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Locking Out the Hackers


Locking out the hackers.

New hardware and services from IBM and others are aimed at identifying malware before it has the chance to execute.

Credit: ecoXplorer

Hackers, criminal gangs, foreign governments, and other "bad actors" often seem to be one step ahead of cybersecurity, to be discovered only after the damage is done. Sometimes their malware goes unnoticed even after it has been installed for months (malware goes unnoticed an average of 205 days, according to Denis Kennelly, vice president of Development and Technology, IBM Security Systems).

All that time, the malware is "phoning home" what is thought to be secure data to its criminal masterminds. Now, however, the tide may be turning, thanks to special hardware matched with new software algorithms that programmers claim can ensure accurate authentication of every user gaining access to a computer.

In some cases, new security measures can even identify impending attacks before they happen, sometimes even setting traps to identify and physically track down the perpetrators.

"Our IBM Security team has Watson at this very moment learning how to distinguish normal user behaviors from those of hackers, such as ascending to higher and higher levels of security clearance, in order to identify bad actors before they can do any harm," said IBM president and chief executive officer Ginni Rometty recently at the IBM PartnerWorld Leadership Conference 2017 in Orlando, FL.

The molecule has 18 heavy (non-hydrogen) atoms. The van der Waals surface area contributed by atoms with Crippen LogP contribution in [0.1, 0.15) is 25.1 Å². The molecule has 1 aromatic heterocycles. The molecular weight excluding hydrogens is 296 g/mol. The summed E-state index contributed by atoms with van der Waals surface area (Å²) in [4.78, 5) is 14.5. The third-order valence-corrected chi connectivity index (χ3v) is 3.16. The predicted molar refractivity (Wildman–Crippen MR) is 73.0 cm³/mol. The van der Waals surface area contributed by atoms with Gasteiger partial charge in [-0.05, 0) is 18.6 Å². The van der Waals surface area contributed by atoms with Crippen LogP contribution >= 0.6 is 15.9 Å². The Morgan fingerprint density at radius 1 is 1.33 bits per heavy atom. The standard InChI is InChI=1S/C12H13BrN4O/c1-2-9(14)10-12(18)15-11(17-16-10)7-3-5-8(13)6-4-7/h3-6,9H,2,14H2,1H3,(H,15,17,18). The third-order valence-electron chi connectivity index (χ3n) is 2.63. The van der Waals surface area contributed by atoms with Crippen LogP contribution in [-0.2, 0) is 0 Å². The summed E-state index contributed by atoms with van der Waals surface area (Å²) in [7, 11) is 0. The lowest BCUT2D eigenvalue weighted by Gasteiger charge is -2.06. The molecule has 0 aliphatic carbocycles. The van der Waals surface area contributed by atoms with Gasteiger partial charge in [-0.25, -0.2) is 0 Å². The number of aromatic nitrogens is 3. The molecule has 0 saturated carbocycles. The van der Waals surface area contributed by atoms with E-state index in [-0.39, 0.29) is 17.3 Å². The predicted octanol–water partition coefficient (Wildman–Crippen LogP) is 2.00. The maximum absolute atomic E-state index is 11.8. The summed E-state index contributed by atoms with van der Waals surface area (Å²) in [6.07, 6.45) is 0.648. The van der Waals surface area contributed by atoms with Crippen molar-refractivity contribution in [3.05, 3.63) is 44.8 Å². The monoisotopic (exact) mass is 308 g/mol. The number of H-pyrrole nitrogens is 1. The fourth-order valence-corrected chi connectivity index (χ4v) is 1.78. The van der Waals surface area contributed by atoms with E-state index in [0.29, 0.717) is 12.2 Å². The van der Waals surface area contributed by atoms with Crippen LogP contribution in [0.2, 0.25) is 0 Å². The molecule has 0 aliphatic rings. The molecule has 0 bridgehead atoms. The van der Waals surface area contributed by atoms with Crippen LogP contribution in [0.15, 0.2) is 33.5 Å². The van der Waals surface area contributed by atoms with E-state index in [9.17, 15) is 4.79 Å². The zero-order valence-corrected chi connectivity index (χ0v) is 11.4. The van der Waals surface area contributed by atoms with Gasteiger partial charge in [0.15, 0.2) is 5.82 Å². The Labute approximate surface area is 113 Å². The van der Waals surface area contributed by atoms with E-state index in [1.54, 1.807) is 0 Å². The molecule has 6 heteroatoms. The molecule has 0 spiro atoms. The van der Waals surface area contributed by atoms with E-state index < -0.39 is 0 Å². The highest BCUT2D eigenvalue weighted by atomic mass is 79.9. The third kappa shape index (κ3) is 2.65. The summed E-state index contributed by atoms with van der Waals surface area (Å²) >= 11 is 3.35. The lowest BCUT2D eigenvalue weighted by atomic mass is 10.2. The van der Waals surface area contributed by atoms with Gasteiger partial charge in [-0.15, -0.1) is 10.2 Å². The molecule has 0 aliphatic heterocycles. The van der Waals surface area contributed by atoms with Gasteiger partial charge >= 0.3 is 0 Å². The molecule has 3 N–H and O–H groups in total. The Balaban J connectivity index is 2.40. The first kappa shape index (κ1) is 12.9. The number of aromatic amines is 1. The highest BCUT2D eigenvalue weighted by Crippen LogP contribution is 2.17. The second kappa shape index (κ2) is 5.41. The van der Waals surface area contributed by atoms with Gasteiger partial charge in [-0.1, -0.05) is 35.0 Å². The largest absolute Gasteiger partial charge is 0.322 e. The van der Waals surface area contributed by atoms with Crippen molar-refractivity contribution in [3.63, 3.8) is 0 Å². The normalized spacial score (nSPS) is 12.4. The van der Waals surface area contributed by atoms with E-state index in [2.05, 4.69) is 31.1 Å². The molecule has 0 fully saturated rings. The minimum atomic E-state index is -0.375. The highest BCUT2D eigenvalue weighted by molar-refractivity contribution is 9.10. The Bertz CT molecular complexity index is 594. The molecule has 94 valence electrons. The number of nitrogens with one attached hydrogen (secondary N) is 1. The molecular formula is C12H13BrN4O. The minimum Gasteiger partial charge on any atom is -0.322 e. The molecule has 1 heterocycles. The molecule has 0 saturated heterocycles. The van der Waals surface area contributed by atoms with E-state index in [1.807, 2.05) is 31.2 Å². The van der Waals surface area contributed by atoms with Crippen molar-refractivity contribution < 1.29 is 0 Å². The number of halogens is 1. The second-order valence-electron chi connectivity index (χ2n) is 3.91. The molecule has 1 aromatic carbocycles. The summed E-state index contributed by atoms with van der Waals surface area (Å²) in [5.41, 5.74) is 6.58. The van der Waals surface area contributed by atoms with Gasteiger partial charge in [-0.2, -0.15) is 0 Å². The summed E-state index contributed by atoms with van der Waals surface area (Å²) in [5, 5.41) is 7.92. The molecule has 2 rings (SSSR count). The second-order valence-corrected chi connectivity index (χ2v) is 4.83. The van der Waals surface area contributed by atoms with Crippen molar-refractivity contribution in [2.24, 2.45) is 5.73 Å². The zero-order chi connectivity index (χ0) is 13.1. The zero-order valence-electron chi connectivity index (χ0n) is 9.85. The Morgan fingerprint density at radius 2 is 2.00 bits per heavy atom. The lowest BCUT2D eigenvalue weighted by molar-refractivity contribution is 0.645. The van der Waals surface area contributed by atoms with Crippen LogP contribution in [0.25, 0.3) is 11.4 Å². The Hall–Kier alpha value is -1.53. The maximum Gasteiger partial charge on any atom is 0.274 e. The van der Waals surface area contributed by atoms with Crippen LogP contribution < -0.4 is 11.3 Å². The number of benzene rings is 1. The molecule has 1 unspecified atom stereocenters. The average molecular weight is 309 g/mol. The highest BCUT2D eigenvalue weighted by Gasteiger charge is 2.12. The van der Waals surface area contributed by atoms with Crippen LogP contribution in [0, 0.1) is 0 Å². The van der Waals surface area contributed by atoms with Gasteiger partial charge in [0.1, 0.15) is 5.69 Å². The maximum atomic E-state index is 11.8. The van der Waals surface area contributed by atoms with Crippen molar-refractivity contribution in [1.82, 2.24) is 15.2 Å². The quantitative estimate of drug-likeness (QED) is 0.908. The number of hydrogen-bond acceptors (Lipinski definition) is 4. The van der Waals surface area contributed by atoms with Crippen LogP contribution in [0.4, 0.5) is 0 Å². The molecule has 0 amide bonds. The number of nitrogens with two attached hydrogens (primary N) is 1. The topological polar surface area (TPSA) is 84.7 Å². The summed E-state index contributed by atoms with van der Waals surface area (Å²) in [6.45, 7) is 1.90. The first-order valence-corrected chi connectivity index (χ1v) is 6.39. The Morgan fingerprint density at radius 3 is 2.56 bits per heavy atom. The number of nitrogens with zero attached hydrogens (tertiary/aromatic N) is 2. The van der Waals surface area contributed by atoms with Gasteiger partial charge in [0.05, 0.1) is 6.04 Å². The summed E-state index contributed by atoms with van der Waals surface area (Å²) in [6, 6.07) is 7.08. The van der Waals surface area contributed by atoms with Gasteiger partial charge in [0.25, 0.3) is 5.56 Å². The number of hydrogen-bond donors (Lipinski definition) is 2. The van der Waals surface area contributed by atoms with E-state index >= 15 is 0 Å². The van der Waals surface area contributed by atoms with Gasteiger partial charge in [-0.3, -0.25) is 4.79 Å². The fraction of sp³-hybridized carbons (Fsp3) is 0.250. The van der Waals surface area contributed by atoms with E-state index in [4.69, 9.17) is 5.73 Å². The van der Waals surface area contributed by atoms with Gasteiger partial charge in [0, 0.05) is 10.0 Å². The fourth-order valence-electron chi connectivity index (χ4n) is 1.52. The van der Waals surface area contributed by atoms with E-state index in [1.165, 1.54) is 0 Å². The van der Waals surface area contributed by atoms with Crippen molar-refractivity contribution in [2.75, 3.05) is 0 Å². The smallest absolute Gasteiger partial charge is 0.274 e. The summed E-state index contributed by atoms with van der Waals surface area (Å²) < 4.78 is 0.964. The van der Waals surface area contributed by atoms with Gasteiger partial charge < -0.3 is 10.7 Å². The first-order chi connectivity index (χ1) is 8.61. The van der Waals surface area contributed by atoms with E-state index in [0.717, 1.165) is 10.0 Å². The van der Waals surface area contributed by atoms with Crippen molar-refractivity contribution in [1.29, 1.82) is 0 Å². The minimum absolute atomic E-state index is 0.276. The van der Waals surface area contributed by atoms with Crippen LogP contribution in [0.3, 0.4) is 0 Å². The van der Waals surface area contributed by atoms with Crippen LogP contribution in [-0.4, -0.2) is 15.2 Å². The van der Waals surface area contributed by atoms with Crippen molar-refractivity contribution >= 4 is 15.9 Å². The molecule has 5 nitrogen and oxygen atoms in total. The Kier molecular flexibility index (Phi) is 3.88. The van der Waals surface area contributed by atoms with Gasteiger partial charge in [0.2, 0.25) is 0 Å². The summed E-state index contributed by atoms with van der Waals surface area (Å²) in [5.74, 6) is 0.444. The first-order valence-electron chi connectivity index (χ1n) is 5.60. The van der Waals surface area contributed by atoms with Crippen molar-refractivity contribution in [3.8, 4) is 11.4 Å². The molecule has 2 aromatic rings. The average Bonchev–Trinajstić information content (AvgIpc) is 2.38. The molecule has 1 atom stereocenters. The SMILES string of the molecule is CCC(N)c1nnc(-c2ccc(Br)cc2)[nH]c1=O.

Computer/software analysts say IBM, the oldest vendor around, is leading the way in this arena; the company announced at the IBM PartnerWorld event "the most secure, unhackable, and tamper-proof" mainframe computer on Earth.

Included in that announcement, said Mike Kahn, managing director of technology acquisition consultants and publisher Clipper Group, are "many new security offerings" that "focus on the hybrid cloud that can be created with the mainframe, and the need to secure such ecosystems and to identify threats (both internal and external) as they are happening by using cognitive analysis."